Saturday, 8 December 2018

The day the oil ran out (15)

I let Slowy take a break as I could see she wanted to watch butterflies. She was somewhat of a free spirit unlike me and wasn't used to being chained to a house. I mean I was now used to it and accepted my fate but that was because I experienced severe Stockholm Syndrome under Mum's regime. It was hard for me to even think of leaving. Where would I go, and what would I do? I felt like Scarlett O'Hara when Rhett leaves her, telling her he didn't give a damn because she won't leave Tara. Or was it Ashley. I didn't know anymore my head hurt, so I thought the best thing to do was to have a cup of tea and a lie-down.

Dad made me a cup of tea and after finishing it I lay down on my bed. I soon fell asleep, exhausted. 
I didn't awake from my nap till I heard a familiar voice. 

Eh eh. Earth to Selina, earth to Selina. 
I woke to find my sister standing over me. 
What, is this all a dream? Aren't you mean to be in London? I said, semi-accusingly. How did she magically appear just like that? Genie, or just being Glennis?
I rang you from Nicole's. I've been back for a week. But I can't walk the Milford Track now because of this rather inconvenient oil crisis or even go back to London, since all flights are cancelled and nobody can get out so I guess I'm stuck with you here.
She grinned, seeing if I would take the bait.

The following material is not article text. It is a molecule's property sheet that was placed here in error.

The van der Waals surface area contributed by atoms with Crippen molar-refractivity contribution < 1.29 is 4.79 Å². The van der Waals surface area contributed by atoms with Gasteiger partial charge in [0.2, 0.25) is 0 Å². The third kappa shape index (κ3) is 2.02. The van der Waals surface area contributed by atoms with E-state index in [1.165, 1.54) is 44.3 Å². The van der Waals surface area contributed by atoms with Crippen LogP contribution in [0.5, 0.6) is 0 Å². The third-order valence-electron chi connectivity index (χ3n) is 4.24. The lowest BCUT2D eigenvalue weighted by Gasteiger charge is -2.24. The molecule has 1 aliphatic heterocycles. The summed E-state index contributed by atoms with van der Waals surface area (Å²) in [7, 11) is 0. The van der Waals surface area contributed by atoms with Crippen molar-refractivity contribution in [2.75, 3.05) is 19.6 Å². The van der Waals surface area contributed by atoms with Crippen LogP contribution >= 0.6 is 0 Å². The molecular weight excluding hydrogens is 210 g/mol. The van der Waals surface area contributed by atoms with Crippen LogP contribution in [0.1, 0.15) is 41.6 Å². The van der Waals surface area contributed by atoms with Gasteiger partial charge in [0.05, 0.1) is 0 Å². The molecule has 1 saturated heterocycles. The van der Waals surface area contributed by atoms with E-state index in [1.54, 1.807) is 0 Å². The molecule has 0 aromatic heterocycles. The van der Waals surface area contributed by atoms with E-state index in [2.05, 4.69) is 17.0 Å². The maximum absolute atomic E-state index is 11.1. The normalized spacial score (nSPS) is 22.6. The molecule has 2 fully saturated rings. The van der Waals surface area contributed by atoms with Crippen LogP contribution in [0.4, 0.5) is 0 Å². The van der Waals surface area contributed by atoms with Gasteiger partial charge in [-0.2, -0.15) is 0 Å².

Oh, I said. Well I can't really afford to hang out with you because I need to find a job. The car won't go.  And you can't borrow my bicycle because it's been stolen. 

My sister liked hanging out at trendy cafes and shopping malls, and seeing shows and dining out and all that jazz. My idea of a fun social time was,  a cup of tea and scone at church, while people asked me how I was and if I was  busy at work (No, because when they asked me it was Sunday, and I didn't as a rule do any work on Sunday). Also she wouldn't get the whole praising the Lord thing, and that you could sit anywhere in church you liked and didn't need to book or buy a ticket. That or reading library books. My sister never read library books, she always bought magazines. 

Aw chin up. She said. I bought you this Gardeners World magazine. I'm sure you'll find something. We can just put all the bills on my credit card. You can pay me back when you've got a job.